The Truth about CDP’s Storage Capacity Requirements

By March 16, 2010 Inmage

Here’s a multiple choice question for you. When using continuous data protection (CDP), how much storage does CDP need when compared to the amount of application data that it is protecting? Is it:

(A)  2x
(B)  3x
(C)  5x
(D)  7x
(E)  10x or more

I’ll get to the correct answer in a moment but a common misperception is that when using CDP to protect your application data, you need a lot of storage in order to implement it. This is not necessarily the case.

Here is what determines how much storage a CDP product needs. CDP initially needs an allotment of storage capacity that is equal to the size of the volume on which the data resides that is being protected. This is needed so the CDP product can make a copy of all of the blocks on the production volume. So if you are protecting 100GB of application data to start, CDP will also need to start with 100 GBs of storage capacity.

However, the wild cards in how much storage the CDP product requires are based not the size of the production volume but two other variables. They are:

  • The daily change rate of the data on that volume. CDP’s purpose is to provide organizations with very granular levels of application recovery. To accomplish that, CDP products capture every application write of data that is new or changed. The key here is how fast the data changes but most organizations will find that their daily change rates for the majority of their applications are in the 2-3% range.
  • The retention period of the CDP data. The next question that companies have to answer concerns how long they intend to retain the data under CDP’s management. Feedback received from CDP providers like InMage indicates that most organizations retain this data anywhere from 7 – 30 calendar days before it is removed.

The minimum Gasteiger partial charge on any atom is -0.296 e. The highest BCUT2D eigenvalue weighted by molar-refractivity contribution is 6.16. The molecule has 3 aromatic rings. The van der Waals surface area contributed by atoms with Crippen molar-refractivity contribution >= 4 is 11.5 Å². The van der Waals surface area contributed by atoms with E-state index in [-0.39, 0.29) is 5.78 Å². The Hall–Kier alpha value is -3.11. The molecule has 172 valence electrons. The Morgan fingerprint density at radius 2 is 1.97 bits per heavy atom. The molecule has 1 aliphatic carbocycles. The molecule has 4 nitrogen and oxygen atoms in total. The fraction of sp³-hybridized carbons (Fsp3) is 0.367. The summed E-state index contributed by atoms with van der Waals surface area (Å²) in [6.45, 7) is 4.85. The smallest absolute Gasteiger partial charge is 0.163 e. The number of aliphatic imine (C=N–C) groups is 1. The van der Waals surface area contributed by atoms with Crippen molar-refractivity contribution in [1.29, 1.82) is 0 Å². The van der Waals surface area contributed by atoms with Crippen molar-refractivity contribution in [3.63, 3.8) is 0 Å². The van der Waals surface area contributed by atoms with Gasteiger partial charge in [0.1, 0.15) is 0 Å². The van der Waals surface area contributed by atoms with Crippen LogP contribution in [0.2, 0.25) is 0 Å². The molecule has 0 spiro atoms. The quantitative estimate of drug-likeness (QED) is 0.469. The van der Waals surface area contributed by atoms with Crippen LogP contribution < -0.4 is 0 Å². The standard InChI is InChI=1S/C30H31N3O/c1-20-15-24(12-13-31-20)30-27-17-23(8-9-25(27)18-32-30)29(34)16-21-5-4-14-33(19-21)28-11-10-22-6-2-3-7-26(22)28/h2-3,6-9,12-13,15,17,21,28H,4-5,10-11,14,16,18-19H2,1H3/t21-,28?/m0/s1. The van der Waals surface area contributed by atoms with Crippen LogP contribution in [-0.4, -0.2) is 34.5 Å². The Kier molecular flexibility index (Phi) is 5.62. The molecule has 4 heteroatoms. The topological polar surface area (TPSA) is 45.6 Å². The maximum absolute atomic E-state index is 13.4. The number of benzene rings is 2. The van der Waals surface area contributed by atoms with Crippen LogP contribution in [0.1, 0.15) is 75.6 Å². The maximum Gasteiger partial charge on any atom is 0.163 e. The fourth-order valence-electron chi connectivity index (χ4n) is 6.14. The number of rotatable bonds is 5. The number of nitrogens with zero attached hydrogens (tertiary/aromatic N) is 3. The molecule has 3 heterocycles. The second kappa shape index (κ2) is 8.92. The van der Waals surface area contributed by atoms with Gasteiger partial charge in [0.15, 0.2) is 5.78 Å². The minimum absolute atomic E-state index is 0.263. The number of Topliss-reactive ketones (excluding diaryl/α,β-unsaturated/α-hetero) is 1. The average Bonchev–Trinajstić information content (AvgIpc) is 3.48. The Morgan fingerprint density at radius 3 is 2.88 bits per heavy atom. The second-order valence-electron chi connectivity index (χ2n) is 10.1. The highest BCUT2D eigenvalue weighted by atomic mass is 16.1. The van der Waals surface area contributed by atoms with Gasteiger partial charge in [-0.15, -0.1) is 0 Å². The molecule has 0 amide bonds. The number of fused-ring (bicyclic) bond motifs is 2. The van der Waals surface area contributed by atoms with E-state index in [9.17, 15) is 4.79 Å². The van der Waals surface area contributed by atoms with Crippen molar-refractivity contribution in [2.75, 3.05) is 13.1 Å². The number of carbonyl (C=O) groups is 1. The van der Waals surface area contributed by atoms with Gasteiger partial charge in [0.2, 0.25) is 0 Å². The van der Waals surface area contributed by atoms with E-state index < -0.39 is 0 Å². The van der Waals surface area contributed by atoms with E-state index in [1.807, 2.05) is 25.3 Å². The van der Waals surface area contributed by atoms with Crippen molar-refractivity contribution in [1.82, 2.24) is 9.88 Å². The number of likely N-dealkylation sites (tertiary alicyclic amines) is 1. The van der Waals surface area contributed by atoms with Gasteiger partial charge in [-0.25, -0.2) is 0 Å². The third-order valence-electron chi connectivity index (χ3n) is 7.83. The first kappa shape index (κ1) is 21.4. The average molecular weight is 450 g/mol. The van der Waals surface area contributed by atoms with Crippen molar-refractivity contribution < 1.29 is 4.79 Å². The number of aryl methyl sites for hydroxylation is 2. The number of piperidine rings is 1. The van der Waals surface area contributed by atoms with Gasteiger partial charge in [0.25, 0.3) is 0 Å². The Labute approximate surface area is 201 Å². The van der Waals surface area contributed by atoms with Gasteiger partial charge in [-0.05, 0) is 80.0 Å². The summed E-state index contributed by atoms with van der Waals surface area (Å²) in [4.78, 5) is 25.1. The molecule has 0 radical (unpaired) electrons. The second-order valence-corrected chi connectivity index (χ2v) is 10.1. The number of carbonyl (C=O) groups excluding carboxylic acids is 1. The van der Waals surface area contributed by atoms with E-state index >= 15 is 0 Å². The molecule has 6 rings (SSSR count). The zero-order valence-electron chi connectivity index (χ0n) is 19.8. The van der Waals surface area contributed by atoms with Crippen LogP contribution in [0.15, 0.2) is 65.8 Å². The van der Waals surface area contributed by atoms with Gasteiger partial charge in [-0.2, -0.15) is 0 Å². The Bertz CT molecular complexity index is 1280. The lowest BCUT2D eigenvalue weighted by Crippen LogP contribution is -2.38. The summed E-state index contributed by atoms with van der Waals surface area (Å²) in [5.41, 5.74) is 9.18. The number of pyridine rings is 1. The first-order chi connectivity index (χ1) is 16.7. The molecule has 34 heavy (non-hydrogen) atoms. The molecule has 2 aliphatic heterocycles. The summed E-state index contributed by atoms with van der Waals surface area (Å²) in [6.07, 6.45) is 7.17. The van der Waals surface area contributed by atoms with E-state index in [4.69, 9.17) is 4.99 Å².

So to answer the multiple choice question above, the most correct answer is (A). CDP requires roughly a 2x storage capacity required for most environments assuming a 30 day retention period.
 

If you compare CDP to the use of deduplication under the same circumstances, the results are almost the same. Using either CDP or deduplication over a period of 30 days to back up a 100GB data set with a 5% change rate (assuming 4 fulls and 24 incrementals per month with a 20:1 dedup ratio) both products require roughly 150GB of raw storage capacity.  

Even more encouraging, CDP can become even more storage efficient going forward. Most organizations only need the granular level of recovery that CDP provides for 24 – 48 hours. After that period, retention policies can be established that decrease the granularity of retained data over time.

For example, organizations can opt to keep full granularity for the first 48 hours, retain one application-consistent recovery point every four (4) hours for the next 72 hours, and then retain one application-consistent recovery point per day thereafter to the end of the 30-day window.  Application-consistent recovery points can then also be used as the source from which to create the occasional low cost tape-based copy of data to meet compliance requirements without negatively impacting production servers.

Arriving at the truth as to how much storage capacity CDP products like InMage need does not turn into a guessing game. Documenting how CDP works and then taking into account how factors like daily change rates and retention periods impact its total storage consumption make it much easier to understand and illustrate its true value proposition. In so doing, organizations can dispel some of the myths around CDP’s costs and subsequently take advantage of the recovery benefits that it provides.

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Jerome M. Wendt

About Jerome M. Wendt

President & Founder of DCIG, LLC Jerome Wendt is the President and Founder of DCIG, LLC., an independent storage analyst and consulting firm. Mr. Wendt founded the company in November 2007.

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